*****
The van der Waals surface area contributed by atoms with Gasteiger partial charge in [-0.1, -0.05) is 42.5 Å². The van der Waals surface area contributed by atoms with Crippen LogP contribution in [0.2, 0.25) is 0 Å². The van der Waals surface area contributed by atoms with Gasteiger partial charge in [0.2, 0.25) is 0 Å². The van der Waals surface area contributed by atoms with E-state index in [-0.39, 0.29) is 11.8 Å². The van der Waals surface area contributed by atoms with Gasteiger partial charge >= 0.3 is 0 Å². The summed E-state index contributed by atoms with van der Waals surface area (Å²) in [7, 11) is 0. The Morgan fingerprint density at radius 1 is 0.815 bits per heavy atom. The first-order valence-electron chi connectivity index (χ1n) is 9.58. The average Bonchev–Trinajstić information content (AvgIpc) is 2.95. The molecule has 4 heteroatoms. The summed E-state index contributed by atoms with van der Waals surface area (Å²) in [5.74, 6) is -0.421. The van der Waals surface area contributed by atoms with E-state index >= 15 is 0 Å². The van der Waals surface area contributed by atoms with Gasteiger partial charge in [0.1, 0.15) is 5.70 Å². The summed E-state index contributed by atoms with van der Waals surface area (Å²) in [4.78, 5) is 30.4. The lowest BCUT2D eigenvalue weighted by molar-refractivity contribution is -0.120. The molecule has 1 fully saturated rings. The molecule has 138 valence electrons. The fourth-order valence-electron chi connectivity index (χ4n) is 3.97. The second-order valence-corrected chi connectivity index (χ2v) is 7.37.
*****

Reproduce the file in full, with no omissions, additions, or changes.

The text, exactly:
The van der Waals surface area contributed by atoms with Gasteiger partial charge in [-0.1, -0.05) is 42.5 Å². The van der Waals surface area contributed by atoms with Crippen LogP contribution in [0.2, 0.25) is 0 Å². The van der Waals surface area contributed by atoms with Gasteiger partial charge in [0.2, 0.25) is 0 Å². The van der Waals surface area contributed by atoms with E-state index in [-0.39, 0.29) is 11.8 Å². The van der Waals surface area contributed by atoms with Gasteiger partial charge >= 0.3 is 0 Å². The summed E-state index contributed by atoms with van der Waals surface area (Å²) in [7, 11) is 0. The Morgan fingerprint density at radius 1 is 0.815 bits per heavy atom. The first-order valence-electron chi connectivity index (χ1n) is 9.58. The average Bonchev–Trinajstić information content (AvgIpc) is 2.95. The molecule has 4 heteroatoms. The summed E-state index contributed by atoms with van der Waals surface area (Å²) in [5.74, 6) is -0.421. The van der Waals surface area contributed by atoms with E-state index >= 15 is 0 Å². The van der Waals surface area contributed by atoms with Gasteiger partial charge in [0.1, 0.15) is 5.70 Å². The summed E-state index contributed by atoms with van der Waals surface area (Å²) in [4.78, 5) is 30.4. The lowest BCUT2D eigenvalue weighted by molar-refractivity contribution is -0.120. The molecule has 1 fully saturated rings. The molecule has 138 valence electrons. The fourth-order valence-electron chi connectivity index (χ4n) is 3.97. The second-order valence-corrected chi connectivity index (χ2v) is 7.37.